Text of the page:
How Latina Artists Keep On Keeping On
1 p.m. Eastern / 10 a.m. Pacific
Latina artists, performers, and writers Carmina Escobar, Carribean Fragoza, and Yxta Maya Murray join Rail ArtSeen Editor Amanda Gluibizzi and Art Historian Amber Jamilla Musser for a conversation. We conclude with a poetry reading from Angel Dominguez.
In this talk
Carmina Escobar is an extreme vocalist and intermedia artist with an active teaching practice. Born in Mexico and based in Los Angeles, Escobar investigates and expresses emotions, politics, states of alienation, and the possibilities of interpersonal connection through voice performances that experiment challenge our understandings of musicality, gender, queerness, race, the spoken word, and the foundations of human communication. She has performed in Cuba, Europe, Mexico, the United States, and Germany. Her work FIESTA PERPETUA! a communitas ritual of manifestation (2018) was included in Pacific Standard Time: LA/LA, Los Angeles. Her new project with Micaela Tobin, HOWL SPACE is a virtual hub offering individualized teaching sessions, workshops, and salons.
The daughter of Mexican immigrants, Carribean Fragoza was raised in South El Monte, California. Her fiction and nonfiction have appeared in numerous publications, including BOMB, Huizache, and the Los Angeles Review of Books. She is alumna of the Creative Writing MFA Program at CalArts. Fragoza co-edited East of East: The Making of Greater El Monte, published February 2020 by Rutgers University Press. Her forthcoming debut collection of fiction Eat the Mouth That Feeds You will be published by City Lights in March of 2021. She is Senior Writer at the Tropics of Meta, co-editor of UC Press’s acclaimed California cultural journal, Boom California, and is also the founder of South El Monte Arts Posse, an interdisciplinary arts collective. Carribean is currently the Coordinator of the Kingsley and Kate Tufts Poetry Award at Claremont Graduate University, and she lives in the San Gabriel Valley in LA County.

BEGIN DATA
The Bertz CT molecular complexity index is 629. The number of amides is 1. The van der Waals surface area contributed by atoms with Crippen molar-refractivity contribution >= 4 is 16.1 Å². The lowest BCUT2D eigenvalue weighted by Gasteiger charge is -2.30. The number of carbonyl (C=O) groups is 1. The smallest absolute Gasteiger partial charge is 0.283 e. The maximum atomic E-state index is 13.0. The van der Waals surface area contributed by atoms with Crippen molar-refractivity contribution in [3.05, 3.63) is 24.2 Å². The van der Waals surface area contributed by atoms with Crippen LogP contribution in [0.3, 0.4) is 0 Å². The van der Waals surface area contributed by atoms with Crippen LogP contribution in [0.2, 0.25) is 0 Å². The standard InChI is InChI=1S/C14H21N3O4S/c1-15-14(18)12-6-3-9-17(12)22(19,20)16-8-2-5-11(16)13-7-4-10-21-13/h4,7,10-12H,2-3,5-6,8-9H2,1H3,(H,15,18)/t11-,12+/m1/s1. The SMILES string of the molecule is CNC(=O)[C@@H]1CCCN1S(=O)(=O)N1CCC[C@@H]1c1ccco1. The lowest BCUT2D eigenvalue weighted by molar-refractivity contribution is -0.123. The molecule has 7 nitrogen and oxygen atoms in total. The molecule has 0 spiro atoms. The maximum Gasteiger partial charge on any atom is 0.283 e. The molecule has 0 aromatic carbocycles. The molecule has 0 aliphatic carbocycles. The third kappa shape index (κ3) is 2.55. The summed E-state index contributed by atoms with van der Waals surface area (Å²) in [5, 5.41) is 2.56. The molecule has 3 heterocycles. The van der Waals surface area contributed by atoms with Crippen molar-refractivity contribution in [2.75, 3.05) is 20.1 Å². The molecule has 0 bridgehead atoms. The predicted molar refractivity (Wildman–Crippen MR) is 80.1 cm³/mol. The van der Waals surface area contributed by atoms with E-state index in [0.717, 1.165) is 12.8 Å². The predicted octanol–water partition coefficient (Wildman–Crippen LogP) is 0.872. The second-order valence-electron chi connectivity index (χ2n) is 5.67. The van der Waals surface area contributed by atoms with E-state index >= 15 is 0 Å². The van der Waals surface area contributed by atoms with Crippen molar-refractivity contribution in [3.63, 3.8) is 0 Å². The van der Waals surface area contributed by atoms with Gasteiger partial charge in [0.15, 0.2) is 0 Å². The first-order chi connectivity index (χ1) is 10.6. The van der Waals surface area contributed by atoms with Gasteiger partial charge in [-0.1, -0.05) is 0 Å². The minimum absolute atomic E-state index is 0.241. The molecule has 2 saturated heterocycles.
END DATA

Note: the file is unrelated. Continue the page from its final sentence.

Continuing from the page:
Yxta Maya Murray
Yxta Maya Murray is a writer and law professor living in Los Angeles. Her most recent works are the forthcoming novel Art Is Everything, the short story collection The World Doesn’t Work That Way, but It Could (2020), and the play Advice & Consent (2019). Her fiction has appeared in Ploughshares, the Georgia Review, the Southern Review, and the Los Angeles Review of Books. She has won a Whiting Writer’s Award and an Art Writer’s Grant, and she has been a finalist for the ASME Award in Fiction. Her art criticism can be found in Artforum, ARTnews, Artillery, and other periodicals.
Amanda Gluibizzi is an ArtSeen editor at the Brooklyn Rail. An art historian, she is the co-director of The New Foundation for Art History and the author of Art and Design in 1960s New York (forthcoming).
Amber Jamilla Musser
Dr. Amber Jamilla Musser is Professor of American Studies at George Washington University. She writes about race, sexuality, and aesthetics. She is the author of Sensational Flesh: Race, Power, and Masochism (NYU Press, 2014) and Sensual Excess: Queer Femininity and Brown Jouissance (NYU Press, 2018). She has an MSt in Women’s Studies from Oxford University and received her PhD in History of Science from Harvard University, and has held fellowships at New York University’s Draper Program in Gender Studies and Brown University’s Pembroke Center for Teaching and Research on Women. She also writes art criticism for the Brooklyn Rail.
The Rail has a tradition of ending our conversations with a poetry reading, and we’re fortunate to have Angel Dominguez reading.
Angel Dominguez is a Latinx poet and artist of Yucatec Maya descent, born in Hollywood and raised in Van Nuys, CA by their immigrant family. They’re the author of RoseSunWater and Black Lavender Milk. Their third book, DESGRACIADO (the collected letters) is forthcoming from Nightboat Books.
❤️ 🌈 We'd like to thank the The Terra Foundation for American Art for making these daily conversations possible, and for their support of our growing archive.